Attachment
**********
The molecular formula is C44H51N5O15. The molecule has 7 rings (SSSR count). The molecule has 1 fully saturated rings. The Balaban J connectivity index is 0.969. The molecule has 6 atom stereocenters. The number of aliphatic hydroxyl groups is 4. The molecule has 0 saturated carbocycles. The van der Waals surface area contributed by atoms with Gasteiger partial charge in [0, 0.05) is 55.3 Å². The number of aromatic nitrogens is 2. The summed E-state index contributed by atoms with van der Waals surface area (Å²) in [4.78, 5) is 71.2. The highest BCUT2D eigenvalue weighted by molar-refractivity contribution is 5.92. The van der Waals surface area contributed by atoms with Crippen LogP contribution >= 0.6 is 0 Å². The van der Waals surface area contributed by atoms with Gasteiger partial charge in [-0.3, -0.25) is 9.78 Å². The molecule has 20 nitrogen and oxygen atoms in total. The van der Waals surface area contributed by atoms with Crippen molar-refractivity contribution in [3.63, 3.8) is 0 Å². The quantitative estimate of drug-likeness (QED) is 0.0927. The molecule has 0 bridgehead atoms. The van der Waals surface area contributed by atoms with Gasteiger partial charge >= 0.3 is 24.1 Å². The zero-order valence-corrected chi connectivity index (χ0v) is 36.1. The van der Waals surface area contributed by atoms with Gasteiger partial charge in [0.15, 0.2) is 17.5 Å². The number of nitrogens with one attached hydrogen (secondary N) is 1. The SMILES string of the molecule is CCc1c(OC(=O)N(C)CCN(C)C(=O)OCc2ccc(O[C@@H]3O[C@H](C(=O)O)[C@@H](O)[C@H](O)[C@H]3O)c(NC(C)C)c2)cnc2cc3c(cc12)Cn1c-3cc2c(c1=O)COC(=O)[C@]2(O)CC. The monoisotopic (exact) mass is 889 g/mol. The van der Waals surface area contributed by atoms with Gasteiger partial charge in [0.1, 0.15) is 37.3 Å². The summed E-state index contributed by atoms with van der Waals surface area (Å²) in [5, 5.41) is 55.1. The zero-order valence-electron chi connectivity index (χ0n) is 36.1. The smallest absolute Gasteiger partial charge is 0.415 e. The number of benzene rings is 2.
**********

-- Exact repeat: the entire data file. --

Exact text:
The molecular formula is C44H51N5O15. The molecule has 7 rings (SSSR count). The molecule has 1 fully saturated rings. The Balaban J connectivity index is 0.969. The molecule has 6 atom stereocenters. The number of aliphatic hydroxyl groups is 4. The molecule has 0 saturated carbocycles. The van der Waals surface area contributed by atoms with Gasteiger partial charge in [0, 0.05) is 55.3 Å². The number of aromatic nitrogens is 2. The summed E-state index contributed by atoms with van der Waals surface area (Å²) in [4.78, 5) is 71.2. The highest BCUT2D eigenvalue weighted by molar-refractivity contribution is 5.92. The van der Waals surface area contributed by atoms with Crippen LogP contribution >= 0.6 is 0 Å². The van der Waals surface area contributed by atoms with Gasteiger partial charge in [-0.3, -0.25) is 9.78 Å². The molecule has 20 nitrogen and oxygen atoms in total. The van der Waals surface area contributed by atoms with Crippen molar-refractivity contribution in [3.63, 3.8) is 0 Å². The quantitative estimate of drug-likeness (QED) is 0.0927. The molecule has 0 bridgehead atoms. The van der Waals surface area contributed by atoms with Gasteiger partial charge >= 0.3 is 24.1 Å². The zero-order valence-corrected chi connectivity index (χ0v) is 36.1. The van der Waals surface area contributed by atoms with Gasteiger partial charge in [0.15, 0.2) is 17.5 Å². The number of nitrogens with one attached hydrogen (secondary N) is 1. The SMILES string of the molecule is CCc1c(OC(=O)N(C)CCN(C)C(=O)OCc2ccc(O[C@@H]3O[C@H](C(=O)O)[C@@H](O)[C@H](O)[C@H]3O)c(NC(C)C)c2)cnc2cc3c(cc12)Cn1c-3cc2c(c1=O)COC(=O)[C@]2(O)CC. The monoisotopic (exact) mass is 889 g/mol. The van der Waals surface area contributed by atoms with Gasteiger partial charge in [0.1, 0.15) is 37.3 Å². The summed E-state index contributed by atoms with van der Waals surface area (Å²) in [5, 5.41) is 55.1. The zero-order valence-electron chi connectivity index (χ0n) is 36.1. The smallest absolute Gasteiger partial charge is 0.415 e. The number of benzene rings is 2.